Tuesday, October 28, 2008

   from Nick

Michelle Campbell

This is Michelle Campbell.
Today was her last day at the SCAA.
She was the Director of Community & Events.
She was the administrator of the US Barista Championship.
She was the administrator of the World Barista Championship.
She was the staff liaison of the Barista Guild of America.
For six years, she was a supporter, cheerleader, advocate, defender, enthusiast, admirer, and crusader for baristas all around the US and around the world.
She was a friend to all baristas.
The specialty coffee community owes her a debt of gratitude.

Thank you for your work, your dedication but most importantly your love.
Best of luck in your future endeavors.
We'll miss you!

We love you Michelle!

Sunday, October 26, 2008

   from Nick

Portafilter Podcast July 2005 - March 2008

It's with greatly mixed feelings that I announce that the Portafilter Podcast is no more.

Over three years, the podcast has been downloaded over 200,000 times (over 2,600 per episode on average), and it's been an unbelievable run.

In the interest of not digging into unnecessary messiness, my co-host and I find ourselves with certain irreconcilable differences, and I am unable to continue the partnership.

I do thank my co-host, Mr. Jay Caragay, for a great series of podcasts, and I wish him well in his continuing endeavors.

A coffee podcast may be reborn in one sense or another sometime in the future, and for now, the podcast RSS feed (via iTunes) will live on, and with 4,000 downloads of old episodes per month right now, I have no intention of pulling them off-line. The blog will continue as well.

Thanks to the throng of devoted listeners. From industry movers-and-shakers to home coffee enthusiasts, my hope from episode one to episode 75 was for the podcast to, in any way, add to your entertainment and coffee experience.

Our email addresses will always remain one way to contact us: nick@murkycoffee.com and jay@jaysshaveice.com.

With that...

...party on.

Wednesday, October 22, 2008

   from Nick

Roast Magazine Roaster of the Year 2008...

Congrats to PT's Coffee and the Coffee Klatch for winning Roast Magazine 2008 Roaster of the Year!!!

Wednesday, October 15, 2008

   from AndyS

Got Mojo?

I've recently beta tested a nifty system that gives direct and immediate feedback on your brewed coffee technique. It's called "ExtractMoJo" from the George Howell Coffee Company, and it has helped me to brew the best non-espresso coffee I’ve ever made.

(OK, since I usually don’t drink a lot of non-espresso coffee, maybe that ain’t sayin’ much. But still, the brewed coffee’s been GOOD lately!)

The ExtractMoJo system consists of two parts. The first part is a computer program that quickly and accurately calculates the doses of coffee and water to prepare any size batch at your preferred proportions. The second part is a compact digital refractometer that, along with the software, allows you to determine the strength of your cup (aka, total dissolved solids) and the solubles yield (ie, what percent of the dry coffee went into the brew).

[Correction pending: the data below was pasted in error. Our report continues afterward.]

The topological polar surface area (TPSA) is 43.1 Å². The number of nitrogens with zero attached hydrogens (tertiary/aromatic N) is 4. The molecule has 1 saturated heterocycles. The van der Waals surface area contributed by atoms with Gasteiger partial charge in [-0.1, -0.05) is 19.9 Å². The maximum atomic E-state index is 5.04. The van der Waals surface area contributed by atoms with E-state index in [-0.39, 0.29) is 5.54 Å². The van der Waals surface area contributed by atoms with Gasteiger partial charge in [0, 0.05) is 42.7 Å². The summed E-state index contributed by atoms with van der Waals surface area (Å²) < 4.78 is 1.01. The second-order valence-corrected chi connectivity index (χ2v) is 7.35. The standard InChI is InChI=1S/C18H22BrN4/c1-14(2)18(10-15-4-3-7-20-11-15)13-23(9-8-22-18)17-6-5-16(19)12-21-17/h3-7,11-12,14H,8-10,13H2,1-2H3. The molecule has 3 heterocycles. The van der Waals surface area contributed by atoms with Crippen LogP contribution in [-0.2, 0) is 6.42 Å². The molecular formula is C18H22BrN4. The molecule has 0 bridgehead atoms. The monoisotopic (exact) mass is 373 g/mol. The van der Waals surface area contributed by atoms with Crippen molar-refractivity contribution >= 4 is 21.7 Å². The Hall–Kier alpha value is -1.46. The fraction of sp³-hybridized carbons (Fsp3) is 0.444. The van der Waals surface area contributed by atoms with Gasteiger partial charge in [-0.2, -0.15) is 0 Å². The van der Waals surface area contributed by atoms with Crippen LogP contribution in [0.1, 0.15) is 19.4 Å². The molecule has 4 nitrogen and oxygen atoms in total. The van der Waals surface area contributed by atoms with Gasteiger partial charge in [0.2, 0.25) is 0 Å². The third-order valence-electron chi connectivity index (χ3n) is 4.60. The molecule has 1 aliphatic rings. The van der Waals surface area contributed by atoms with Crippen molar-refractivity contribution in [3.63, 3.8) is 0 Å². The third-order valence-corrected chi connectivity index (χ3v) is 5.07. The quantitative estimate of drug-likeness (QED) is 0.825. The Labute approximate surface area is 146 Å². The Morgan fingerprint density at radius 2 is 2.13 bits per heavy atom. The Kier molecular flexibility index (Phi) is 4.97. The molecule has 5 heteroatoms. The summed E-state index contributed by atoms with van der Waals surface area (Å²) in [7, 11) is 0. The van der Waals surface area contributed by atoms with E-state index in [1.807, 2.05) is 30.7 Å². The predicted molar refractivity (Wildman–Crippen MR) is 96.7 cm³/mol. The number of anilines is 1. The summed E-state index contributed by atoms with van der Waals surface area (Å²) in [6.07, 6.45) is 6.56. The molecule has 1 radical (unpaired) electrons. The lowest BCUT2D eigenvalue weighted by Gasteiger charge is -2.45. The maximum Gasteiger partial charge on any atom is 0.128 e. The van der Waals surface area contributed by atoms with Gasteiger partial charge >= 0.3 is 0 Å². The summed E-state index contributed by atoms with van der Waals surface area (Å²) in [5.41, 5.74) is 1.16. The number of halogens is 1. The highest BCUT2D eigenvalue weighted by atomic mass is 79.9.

So why is this helpful?

Taste panels over the years have usually found that the best brewed coffee results when your technique is adjusted so that two criteria are met:
(1) 19-21% of the dry coffee mass is extracted into your cup and
(2) the resulting beverage ends up containing somewhere around 1.3-1.5% coffee solids.

It’s interesting to note that it’s NOT ENOUGH simply to start out with the proper proportions of dry coffee and water. It’s also necessary to tweak your temperature, grind, steeping time, and stirring to achieve that 19-21% extraction rate. This can be done by trial and error, for sure, but that can be a fairly lengthy process without experience. ExtractMoJo allows you to zero in on the right technique after only a few test brews.

OF COURSE you still have to adjust the coffee TO YOUR TASTE; no one and no system can decide for you what your coffee should taste like. In particular, the 1.3-1.5% coffee solids is very flexible depending on the coffee and your preference. But this system gets you in a reasonable range much more quickly, and allows you to reproduce your favorite recipes (for different coffees) at another time. And for a shop where many people prepare the coffee, it makes it relatively easy to create objective quality control standards that are verifiable and repeatable.

A side note: the refractometer may help to explain the mystery of why different clover and vac pot stirring techniques have fiercely loyal adherents: up to a point, more stirring results in a bit more thorough extraction, and more extraction changes the flavor. We shall see as people experiment with these tools.

And, with a bunch more development, ExtractMoJo may become be useful for espresso brewing, too (I hope!) Espresso "standards" are hugely variable right now, and it would be great to be able to accurately make strength and solids yield measurements. Not to try and force people to make an arbitrarily "correct espresso," but simply to begin to understand how people are arriving at the particular flavor profile that they prefer. I believe that someday soon this technology will become de rigueur for quality oriented coffee shops.

Tuesday, October 07, 2008

   from Nick

Is it iced coffee weather?

Wednesday, October 01, 2008

   from Nick